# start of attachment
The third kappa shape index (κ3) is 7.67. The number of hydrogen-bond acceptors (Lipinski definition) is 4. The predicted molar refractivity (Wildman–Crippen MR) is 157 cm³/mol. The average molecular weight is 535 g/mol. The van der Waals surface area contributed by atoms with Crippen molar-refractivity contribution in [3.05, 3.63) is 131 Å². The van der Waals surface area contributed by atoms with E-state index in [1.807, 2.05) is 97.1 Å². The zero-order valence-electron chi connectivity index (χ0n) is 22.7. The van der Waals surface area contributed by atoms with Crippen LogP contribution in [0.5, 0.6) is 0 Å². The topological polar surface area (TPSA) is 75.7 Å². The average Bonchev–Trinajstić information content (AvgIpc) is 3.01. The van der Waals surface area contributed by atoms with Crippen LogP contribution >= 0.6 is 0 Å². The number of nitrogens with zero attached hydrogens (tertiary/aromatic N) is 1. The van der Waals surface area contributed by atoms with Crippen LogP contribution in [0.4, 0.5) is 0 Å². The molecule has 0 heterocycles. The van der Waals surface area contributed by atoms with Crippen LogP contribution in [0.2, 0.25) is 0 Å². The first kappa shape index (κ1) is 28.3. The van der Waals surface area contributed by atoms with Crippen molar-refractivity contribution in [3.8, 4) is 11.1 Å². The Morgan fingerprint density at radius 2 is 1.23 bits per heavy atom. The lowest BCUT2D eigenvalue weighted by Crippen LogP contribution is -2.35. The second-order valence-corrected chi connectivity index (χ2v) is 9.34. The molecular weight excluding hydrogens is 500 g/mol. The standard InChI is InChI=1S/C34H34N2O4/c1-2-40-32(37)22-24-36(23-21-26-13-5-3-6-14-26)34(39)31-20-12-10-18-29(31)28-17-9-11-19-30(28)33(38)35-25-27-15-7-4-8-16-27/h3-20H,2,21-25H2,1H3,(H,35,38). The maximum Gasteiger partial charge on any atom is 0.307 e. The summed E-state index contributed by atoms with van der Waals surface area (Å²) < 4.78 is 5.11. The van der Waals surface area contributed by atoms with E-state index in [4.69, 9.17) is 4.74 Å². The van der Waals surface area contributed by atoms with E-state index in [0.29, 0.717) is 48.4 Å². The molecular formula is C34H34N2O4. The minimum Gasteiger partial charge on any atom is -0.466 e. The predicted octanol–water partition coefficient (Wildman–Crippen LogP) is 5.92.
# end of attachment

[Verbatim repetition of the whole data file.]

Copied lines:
The third kappa shape index (κ3) is 7.67. The number of hydrogen-bond acceptors (Lipinski definition) is 4. The predicted molar refractivity (Wildman–Crippen MR) is 157 cm³/mol. The average molecular weight is 535 g/mol. The van der Waals surface area contributed by atoms with Crippen molar-refractivity contribution in [3.05, 3.63) is 131 Å². The van der Waals surface area contributed by atoms with E-state index in [1.807, 2.05) is 97.1 Å². The zero-order valence-electron chi connectivity index (χ0n) is 22.7. The van der Waals surface area contributed by atoms with Crippen LogP contribution in [0.5, 0.6) is 0 Å². The topological polar surface area (TPSA) is 75.7 Å². The average Bonchev–Trinajstić information content (AvgIpc) is 3.01. The van der Waals surface area contributed by atoms with Crippen LogP contribution >= 0.6 is 0 Å². The number of nitrogens with zero attached hydrogens (tertiary/aromatic N) is 1. The van der Waals surface area contributed by atoms with Crippen LogP contribution in [0.4, 0.5) is 0 Å². The molecule has 0 heterocycles. The van der Waals surface area contributed by atoms with Crippen LogP contribution in [0.2, 0.25) is 0 Å². The first kappa shape index (κ1) is 28.3. The van der Waals surface area contributed by atoms with Crippen molar-refractivity contribution in [3.8, 4) is 11.1 Å². The Morgan fingerprint density at radius 2 is 1.23 bits per heavy atom. The lowest BCUT2D eigenvalue weighted by Crippen LogP contribution is -2.35. The second-order valence-corrected chi connectivity index (χ2v) is 9.34. The molecular weight excluding hydrogens is 500 g/mol. The standard InChI is InChI=1S/C34H34N2O4/c1-2-40-32(37)22-24-36(23-21-26-13-5-3-6-14-26)34(39)31-20-12-10-18-29(31)28-17-9-11-19-30(28)33(38)35-25-27-15-7-4-8-16-27/h3-20H,2,21-25H2,1H3,(H,35,38). The maximum Gasteiger partial charge on any atom is 0.307 e. The summed E-state index contributed by atoms with van der Waals surface area (Å²) < 4.78 is 5.11. The van der Waals surface area contributed by atoms with E-state index in [4.69, 9.17) is 4.74 Å². The van der Waals surface area contributed by atoms with E-state index in [0.29, 0.717) is 48.4 Å². The molecular formula is C34H34N2O4. The minimum Gasteiger partial charge on any atom is -0.466 e. The predicted octanol–water partition coefficient (Wildman–Crippen LogP) is 5.92.